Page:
Following is a note that I sent to Germain. I'm not familiar with the protocol for this group so I'm also posting it here in the event that his is more appropriate than direct mail.

Hello Germain,

First, let me thank you very much for picking up the work on PerlQt. I had
used it several years ago for a number of applications and loved it. Now I am
looking at it again and pleased to see that it is still alive and going
strong.

I downloaded:

PerlQt-3.002.tar.gz

as well as:

qt-x11-free-3.1.0.tar.bz2

and am running under:

RedHat 7.2
Linux officeroom 2.4.9-13 #1 Tue Oct 30 20:11:04 EST 2001 i686 unknown

qt built successfully but I had problems with PerlQt. A comment from you at:
http://dot.kde.org/1032279318 dated 17 Sept 2002 indicates that kalyptus
can't parse Qt-3.1b1 yet. Although I am using 3.1.0, and not the beta
release, your comment may still be applicable. That may explain the problem
but let me ask it anyway since two months have passed and perhaps that
situation has changed.

The configure command for PerlQt dies with the following messages appearing
at the end of the output to the terminal:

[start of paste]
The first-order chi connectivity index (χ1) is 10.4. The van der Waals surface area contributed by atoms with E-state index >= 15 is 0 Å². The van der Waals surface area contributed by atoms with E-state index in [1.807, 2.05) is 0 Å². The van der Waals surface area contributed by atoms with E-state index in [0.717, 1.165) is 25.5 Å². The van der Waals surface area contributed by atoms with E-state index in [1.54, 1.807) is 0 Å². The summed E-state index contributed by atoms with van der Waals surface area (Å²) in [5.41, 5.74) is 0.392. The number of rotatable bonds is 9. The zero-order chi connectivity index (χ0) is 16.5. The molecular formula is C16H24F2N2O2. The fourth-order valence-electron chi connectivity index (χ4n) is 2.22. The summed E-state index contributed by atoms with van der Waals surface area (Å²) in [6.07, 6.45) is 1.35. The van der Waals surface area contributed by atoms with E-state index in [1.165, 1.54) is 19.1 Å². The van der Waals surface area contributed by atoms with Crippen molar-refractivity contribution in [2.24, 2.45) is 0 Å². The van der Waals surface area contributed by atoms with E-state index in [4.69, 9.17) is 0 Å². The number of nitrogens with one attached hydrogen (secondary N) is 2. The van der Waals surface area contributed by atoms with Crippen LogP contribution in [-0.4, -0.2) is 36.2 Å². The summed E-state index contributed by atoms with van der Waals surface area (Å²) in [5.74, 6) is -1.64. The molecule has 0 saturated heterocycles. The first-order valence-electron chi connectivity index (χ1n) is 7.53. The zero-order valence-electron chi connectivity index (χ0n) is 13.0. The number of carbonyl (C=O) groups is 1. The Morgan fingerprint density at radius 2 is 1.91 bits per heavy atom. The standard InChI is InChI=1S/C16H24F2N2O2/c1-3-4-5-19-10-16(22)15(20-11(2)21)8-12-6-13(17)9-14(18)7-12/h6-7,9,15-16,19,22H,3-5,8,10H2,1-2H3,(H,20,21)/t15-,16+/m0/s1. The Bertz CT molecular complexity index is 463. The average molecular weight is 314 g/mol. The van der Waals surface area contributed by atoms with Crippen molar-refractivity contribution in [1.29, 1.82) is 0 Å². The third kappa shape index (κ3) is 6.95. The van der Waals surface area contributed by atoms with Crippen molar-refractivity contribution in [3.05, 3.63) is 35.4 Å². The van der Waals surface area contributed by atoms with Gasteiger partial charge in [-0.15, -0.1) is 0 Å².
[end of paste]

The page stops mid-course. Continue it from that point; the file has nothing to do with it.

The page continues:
Generating bindings for smoke language...
Starting writeDoc for qt...
Preparsing...
Skipping union QPDevCmdParam
Writing smokedata.cpp...
ArgList isn't a known type (type=ArgList)
Cardinal isn't a known type (type=Cardinal)
Item isn't a known type (type=Item)
QEventLoop::ProcessEventsFlags isn't a known type
(type=QEventLoop::ProcessEventsFlags)
QPixmap) protected: QPixmap( int isn't a known type (type=QPixmap) protected:
QPixmap( int)
QPtrCollection::Item isn't a known type (type=QPtrCollection::Item)
QtStaticMetaObjectFunction isn't a known type
(type=QtStaticMetaObjectFunction)
Widget isn't a known type (type=Widget)
WidgetClass isn't a known type (type=WidgetClass)
WordWrap isn't a known type (type=WordWrap)
XtAppContext isn't a known type (type=XtAppContext)
XtPointer isn't a known type (type=XtPointer)
bool (* qt_static_property)(QObject* , int, int, QVariant* ) isn't a known
type (type=bool (* qt_static_property)(QObject* , int, int, QVariant* ))
Writing x_*.cpp...
generateVirtualMethod: QDnsSocket: No method found for
QDnsSocket::className() const
config.status: creating smoke/Makefile
config.status: error: cannot find input file: smoke/Makefile.in

Is this because I am using qt 3.1.0? If so, when do you expect to support
that version of qt? I am unable to find a previous version of qt at the
trolltech website and so I'm pretty much stuck with this.

The actual error is :
"generateVirtualMethod: QDnsSocket: No method found for
QDnsSocket::className() const"

The config.status error about not finding smoke/Makefile.in arises because
generate.pl fails and a "cd ../.." following it in the configure script is
not executed thus causing the script to be executing in an unexpected
directory. The return from generate.pl should probably be tested in a more
robust manner.

Thanks,
Bill Wetzel


By Bill Wetzel at Wed, 2002/11/20 - 6:00am